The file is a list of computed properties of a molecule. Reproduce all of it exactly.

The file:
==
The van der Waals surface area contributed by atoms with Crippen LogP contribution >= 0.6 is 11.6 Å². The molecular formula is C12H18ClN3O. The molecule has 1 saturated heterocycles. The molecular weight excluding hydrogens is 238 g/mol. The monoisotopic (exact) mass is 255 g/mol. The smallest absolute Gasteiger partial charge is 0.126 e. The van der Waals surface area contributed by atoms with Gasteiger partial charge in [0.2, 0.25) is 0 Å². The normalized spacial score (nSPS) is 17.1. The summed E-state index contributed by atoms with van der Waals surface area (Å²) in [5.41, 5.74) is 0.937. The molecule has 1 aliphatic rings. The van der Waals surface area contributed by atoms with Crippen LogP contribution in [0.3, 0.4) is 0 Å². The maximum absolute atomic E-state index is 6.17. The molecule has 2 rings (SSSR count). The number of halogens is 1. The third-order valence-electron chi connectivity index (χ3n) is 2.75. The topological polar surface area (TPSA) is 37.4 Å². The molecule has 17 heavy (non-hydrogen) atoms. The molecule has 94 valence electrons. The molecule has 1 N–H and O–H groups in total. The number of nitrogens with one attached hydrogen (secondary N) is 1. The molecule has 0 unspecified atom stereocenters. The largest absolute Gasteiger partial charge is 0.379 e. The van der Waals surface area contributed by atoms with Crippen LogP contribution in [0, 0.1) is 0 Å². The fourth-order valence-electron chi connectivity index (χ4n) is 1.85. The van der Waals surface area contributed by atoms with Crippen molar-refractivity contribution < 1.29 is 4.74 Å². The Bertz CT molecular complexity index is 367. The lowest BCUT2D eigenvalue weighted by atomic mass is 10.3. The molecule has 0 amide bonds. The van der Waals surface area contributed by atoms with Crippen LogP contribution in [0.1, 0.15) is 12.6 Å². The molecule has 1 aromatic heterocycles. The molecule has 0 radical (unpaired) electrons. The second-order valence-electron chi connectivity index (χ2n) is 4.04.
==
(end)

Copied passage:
The van der Waals surface area contributed by atoms with Crippen LogP contribution >= 0.6 is 11.6 Å². The molecular formula is C12H18ClN3O. The molecule has 1 saturated heterocycles. The molecular weight excluding hydrogens is 238 g/mol. The monoisotopic (exact) mass is 255 g/mol. The smallest absolute Gasteiger partial charge is 0.126 e. The van der Waals surface area contributed by atoms with Gasteiger partial charge in [0.2, 0.25) is 0 Å². The normalized spacial score (nSPS) is 17.1. The summed E-state index contributed by atoms with van der Waals surface area (Å²) in [5.41, 5.74) is 0.937. The molecule has 1 aliphatic rings. The van der Waals surface area contributed by atoms with Crippen LogP contribution in [0.3, 0.4) is 0 Å². The maximum absolute atomic E-state index is 6.17. The molecule has 2 rings (SSSR count). The number of halogens is 1. The third-order valence-electron chi connectivity index (χ3n) is 2.75. The topological polar surface area (TPSA) is 37.4 Å². The molecule has 17 heavy (non-hydrogen) atoms. The molecule has 94 valence electrons. The molecule has 1 N–H and O–H groups in total. The number of nitrogens with one attached hydrogen (secondary N) is 1. The molecule has 0 unspecified atom stereocenters. The largest absolute Gasteiger partial charge is 0.379 e. The van der Waals surface area contributed by atoms with Crippen LogP contribution in [0, 0.1) is 0 Å². The fourth-order valence-electron chi connectivity index (χ4n) is 1.85. The van der Waals surface area contributed by atoms with Crippen molar-refractivity contribution < 1.29 is 4.74 Å². The Bertz CT molecular complexity index is 367. The lowest BCUT2D eigenvalue weighted by atomic mass is 10.3. The molecule has 0 amide bonds. The van der Waals surface area contributed by atoms with Crippen LogP contribution in [0.1, 0.15) is 12.6 Å². The molecule has 1 aromatic heterocycles. The molecule has 0 radical (unpaired) electrons. The second-order valence-electron chi connectivity index (χ2n) is 4.04.